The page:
If you think Aconcagua is a walk up then you're among the 70 percent. At 22,841 feet Aconcagua is the highest mountain outside of Asia. It is located in the Andes of Argentina, between the Malbec wine capital of Mendoza and Santiago, Chile. Aconcagua is one of the high points on the seven continents that includes Aconcagua, Denali, Kilimanjaro, Everest, Elbrus, Carstensz Pyramid and Vinson. 

I guided Aconcagua three times for Alpine Ascents International in 2005 and 2006. This winter Garrett at AAI offered me a private with JP Bailey, a Canadian living in Manhattan. From previous trips I'd grown to appreciate the quality AAI offers when guiding the Seven Summits. On Aconcagua, AAI's recipe for success was developed by mountain legend Willie Prittie (imagine a high altitude version of Willie Nelson). Following Willie's recipe, and if the clients are healthy and strong, clients will get to Aconcagua's summit. Without Willie's recipe you'll probably join the 70 percent who don't summit. For comparison, Denali has a 46 percent no-summit rate.

I tore myself from the Alaska Wonderland and spent three sweaty and sleepless days in Mendoza preparing food for our 21-day trip. I packed the food and gear into mule loads, each able to withstand three days of mule treatment, which is equal to a turbo-charged paint shaker.

JP and I got to know each other over steak and Malbec at Francis Mallmann in Mendoza. The next morning we drove two hours to Penitentes, a 70's-era ski resort at 8,500-feet between Mendoza and Santiago, and unloaded our stuff at Grajales, our outfitter for the trip. Here's Pollo of Grajales weighing our loads. 

Then JP and I started the three-day trek into base camp. JP retired several years ago and spends his time travelling the world. Brazil is his favorite. 

We hiked with light backpacks in the sun. Easy walking through a Tibeten landscape. The movie Seven Years in Tibet was filmed near here. 

While we strolled, the mules and arrieros worked. 

It's a tough life for beasts of burden. The trail was lined with bones. It appears that Andean Condors don't like mule muzzle. 

The most unique part of the journey is hanging with the arrieros (mule drivers). These guys are real cowboys, with spurs and knives crammed into the back of their pants. Here we're sharing Argentina's legendary asado (barbecue) with arrieros at Casa de Piedra.  

Vegetation on the approach is covered with spikes. These pretty flowers have glass needles instead of spikes.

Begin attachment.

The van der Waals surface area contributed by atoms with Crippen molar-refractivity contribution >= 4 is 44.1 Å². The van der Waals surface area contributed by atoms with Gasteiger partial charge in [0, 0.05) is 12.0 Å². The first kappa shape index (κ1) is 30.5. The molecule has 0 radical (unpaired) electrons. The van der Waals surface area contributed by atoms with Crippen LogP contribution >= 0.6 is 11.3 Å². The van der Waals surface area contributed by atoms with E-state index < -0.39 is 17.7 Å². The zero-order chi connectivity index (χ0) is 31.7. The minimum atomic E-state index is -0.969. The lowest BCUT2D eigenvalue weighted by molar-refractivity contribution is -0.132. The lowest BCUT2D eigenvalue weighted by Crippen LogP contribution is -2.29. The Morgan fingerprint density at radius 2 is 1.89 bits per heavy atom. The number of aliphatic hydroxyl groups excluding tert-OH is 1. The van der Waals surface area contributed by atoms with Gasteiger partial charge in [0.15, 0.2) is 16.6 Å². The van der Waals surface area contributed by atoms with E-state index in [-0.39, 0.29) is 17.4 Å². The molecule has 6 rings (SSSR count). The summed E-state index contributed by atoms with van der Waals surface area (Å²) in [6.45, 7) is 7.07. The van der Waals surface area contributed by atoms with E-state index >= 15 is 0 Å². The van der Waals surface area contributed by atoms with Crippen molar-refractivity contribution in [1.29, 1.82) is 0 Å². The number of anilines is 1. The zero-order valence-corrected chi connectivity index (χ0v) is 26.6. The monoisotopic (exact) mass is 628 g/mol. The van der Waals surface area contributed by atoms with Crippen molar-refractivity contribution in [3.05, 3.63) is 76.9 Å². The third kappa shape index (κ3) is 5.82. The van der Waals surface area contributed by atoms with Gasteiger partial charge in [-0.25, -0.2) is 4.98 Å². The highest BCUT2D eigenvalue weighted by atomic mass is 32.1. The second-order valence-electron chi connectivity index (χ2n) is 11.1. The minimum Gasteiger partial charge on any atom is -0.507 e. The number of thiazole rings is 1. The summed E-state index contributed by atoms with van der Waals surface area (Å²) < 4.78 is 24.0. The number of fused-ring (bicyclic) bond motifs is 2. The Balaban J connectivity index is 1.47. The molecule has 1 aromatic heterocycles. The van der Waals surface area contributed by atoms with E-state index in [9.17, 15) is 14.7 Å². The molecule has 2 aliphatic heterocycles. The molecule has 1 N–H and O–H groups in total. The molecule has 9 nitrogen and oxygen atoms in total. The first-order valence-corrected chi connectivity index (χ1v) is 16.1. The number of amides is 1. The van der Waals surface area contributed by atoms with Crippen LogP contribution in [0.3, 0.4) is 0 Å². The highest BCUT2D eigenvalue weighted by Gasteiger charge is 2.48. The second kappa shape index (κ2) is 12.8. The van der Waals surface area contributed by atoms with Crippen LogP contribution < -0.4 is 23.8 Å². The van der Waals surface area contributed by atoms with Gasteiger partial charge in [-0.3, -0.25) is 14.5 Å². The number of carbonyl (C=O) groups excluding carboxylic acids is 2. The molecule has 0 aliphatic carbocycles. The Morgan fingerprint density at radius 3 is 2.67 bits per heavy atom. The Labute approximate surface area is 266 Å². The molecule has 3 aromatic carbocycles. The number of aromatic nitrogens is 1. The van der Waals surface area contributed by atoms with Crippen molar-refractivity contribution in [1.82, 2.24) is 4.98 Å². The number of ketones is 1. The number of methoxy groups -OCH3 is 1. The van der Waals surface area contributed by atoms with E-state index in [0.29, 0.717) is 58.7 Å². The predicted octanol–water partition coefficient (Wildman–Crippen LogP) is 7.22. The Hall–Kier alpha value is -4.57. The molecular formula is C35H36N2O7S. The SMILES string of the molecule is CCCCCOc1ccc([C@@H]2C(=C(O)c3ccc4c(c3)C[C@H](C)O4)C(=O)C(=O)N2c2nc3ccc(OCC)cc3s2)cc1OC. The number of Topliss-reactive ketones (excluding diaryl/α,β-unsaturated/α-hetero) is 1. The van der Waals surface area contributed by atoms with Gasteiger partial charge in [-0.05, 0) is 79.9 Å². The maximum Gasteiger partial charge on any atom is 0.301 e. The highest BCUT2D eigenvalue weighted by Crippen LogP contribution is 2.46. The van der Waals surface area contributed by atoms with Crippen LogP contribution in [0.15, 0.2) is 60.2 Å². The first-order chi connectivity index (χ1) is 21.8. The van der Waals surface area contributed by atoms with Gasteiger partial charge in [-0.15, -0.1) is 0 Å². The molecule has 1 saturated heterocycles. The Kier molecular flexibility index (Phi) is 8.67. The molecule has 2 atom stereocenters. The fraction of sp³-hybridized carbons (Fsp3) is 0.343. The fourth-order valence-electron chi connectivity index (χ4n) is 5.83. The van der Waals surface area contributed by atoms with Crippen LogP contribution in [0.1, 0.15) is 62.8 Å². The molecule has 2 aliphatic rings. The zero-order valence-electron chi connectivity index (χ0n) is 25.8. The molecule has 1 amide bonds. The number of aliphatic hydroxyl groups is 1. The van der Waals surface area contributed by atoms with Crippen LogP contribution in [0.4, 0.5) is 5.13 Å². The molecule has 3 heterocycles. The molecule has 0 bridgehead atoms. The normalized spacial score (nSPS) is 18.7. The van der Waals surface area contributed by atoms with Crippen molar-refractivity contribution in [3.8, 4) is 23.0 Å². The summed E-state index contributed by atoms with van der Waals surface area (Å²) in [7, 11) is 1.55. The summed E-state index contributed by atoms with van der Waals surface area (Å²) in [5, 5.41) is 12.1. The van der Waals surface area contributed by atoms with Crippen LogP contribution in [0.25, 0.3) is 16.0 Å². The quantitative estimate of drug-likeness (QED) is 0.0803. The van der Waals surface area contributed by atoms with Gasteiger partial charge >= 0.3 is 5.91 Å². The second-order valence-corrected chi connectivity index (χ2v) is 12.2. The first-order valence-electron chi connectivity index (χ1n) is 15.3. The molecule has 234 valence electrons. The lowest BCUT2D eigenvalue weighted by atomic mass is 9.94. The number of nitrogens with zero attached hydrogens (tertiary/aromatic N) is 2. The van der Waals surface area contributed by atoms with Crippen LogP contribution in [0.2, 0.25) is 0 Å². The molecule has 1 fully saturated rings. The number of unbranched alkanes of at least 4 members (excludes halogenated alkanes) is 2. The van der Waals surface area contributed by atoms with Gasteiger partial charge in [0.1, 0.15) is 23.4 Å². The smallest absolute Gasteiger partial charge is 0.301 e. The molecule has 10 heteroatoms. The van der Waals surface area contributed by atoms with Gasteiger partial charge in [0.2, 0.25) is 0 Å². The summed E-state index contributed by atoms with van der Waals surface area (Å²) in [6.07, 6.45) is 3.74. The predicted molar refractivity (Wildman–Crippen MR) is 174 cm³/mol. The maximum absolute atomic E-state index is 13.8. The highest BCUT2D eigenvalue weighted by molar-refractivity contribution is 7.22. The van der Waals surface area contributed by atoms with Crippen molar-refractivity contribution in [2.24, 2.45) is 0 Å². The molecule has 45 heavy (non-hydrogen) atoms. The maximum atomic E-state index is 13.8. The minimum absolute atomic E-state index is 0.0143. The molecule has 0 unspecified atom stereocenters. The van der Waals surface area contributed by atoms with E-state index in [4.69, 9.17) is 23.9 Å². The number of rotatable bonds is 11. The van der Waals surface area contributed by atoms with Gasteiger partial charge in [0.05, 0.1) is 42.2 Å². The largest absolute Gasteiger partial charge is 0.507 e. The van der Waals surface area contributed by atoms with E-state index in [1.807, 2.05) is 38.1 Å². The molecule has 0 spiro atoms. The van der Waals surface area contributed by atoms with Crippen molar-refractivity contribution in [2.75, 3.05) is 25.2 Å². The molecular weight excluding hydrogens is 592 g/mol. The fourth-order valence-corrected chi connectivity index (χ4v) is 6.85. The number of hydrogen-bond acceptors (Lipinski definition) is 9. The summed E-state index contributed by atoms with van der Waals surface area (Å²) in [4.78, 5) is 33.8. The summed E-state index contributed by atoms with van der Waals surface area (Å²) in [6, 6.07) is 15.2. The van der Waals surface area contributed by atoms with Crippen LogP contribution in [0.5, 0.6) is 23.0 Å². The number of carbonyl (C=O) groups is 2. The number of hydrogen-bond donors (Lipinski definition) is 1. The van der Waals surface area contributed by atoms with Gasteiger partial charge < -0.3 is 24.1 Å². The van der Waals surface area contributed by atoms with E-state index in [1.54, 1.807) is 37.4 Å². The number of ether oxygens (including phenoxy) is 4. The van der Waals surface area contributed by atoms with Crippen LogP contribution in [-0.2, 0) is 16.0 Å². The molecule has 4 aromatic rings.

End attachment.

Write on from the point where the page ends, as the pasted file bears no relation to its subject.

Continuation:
After the approach JP and I spent three days at Plaza Argentina, the base camp at 13,800 feet. JP is explaining to Annita, the Grajales manager at Plaza Argentina, that she is beautiful, doing an incredible job, and that we'd like to further our five-day steak-eating streak. 

Bring your shoes! Base camp has bouldering.  

The Buff is Aconcagua's ubiquitous gear. By recycling breath moisture through the fabric it is possible to avoid turning your throat into 80-grit sandpaper from pressure breathing the dry, dusty air.  

Camp II at 17,700 feet at AmeghinoCol. Success on Aconcagua is achieved by going slow, balls slow. We used the basic altitude recipe of climb high, sleep low and ascending 1,000 feet per day with a rest every three days. This means using the daily progression of carry a load, move camp, carry, rest, repeat. AAI uses two extra camps to achieve this progression. 

Acclimatizing is about patience. Movies and books help. JP educated me on essential guy movies. On his Ipad we watched The Lord of War, Seven, Troy, Connair, Black Hawk Down and Blow. I also read The Lost City of Z, I Hope They Serve Beer in Hell and No Angel

Camp III at 19,200 feet with Cerro Ameghino and Aconcagua's shadow beyond. Each guyline is rocked down to withstand over 100 pounds of wind force. Due to logistics and weather we made this our high camp instead of the traditional AAI Camp IV at 20,600-feet. Summiting from Camp III made summit day long. 

To the summit! Behind JP is the Polish Traverse that we just spent four hours climbing. Above this point we climbed at the rate of three breaths per step for 2,500 feet. 

Summit! Yeah! Party like you're running with a sock in your mouth!

Descending at 21,500 feet at 7:30 pm. The route follows this trail to the Canteleta (couloir) that ascends 1,000 feet to the summit. 

Looks more Fried than Chili out there.  

The morning after summiting we packed up and crossed to the Plaza de Mulas base camp on the Normal Route, passing a mule that had a bad day at 19,000 feet. 

JP descending to the city of Plaza de Mulas. 

We could have stayed at Grajales in Plaza de Mulas and walked 16 miles out to the highway the next day. But we needed a shower and a bed ASAP.

Thanks for an awesome trip JP! I really enjoyed hanging with you. Good luck on your Seven Summits bid!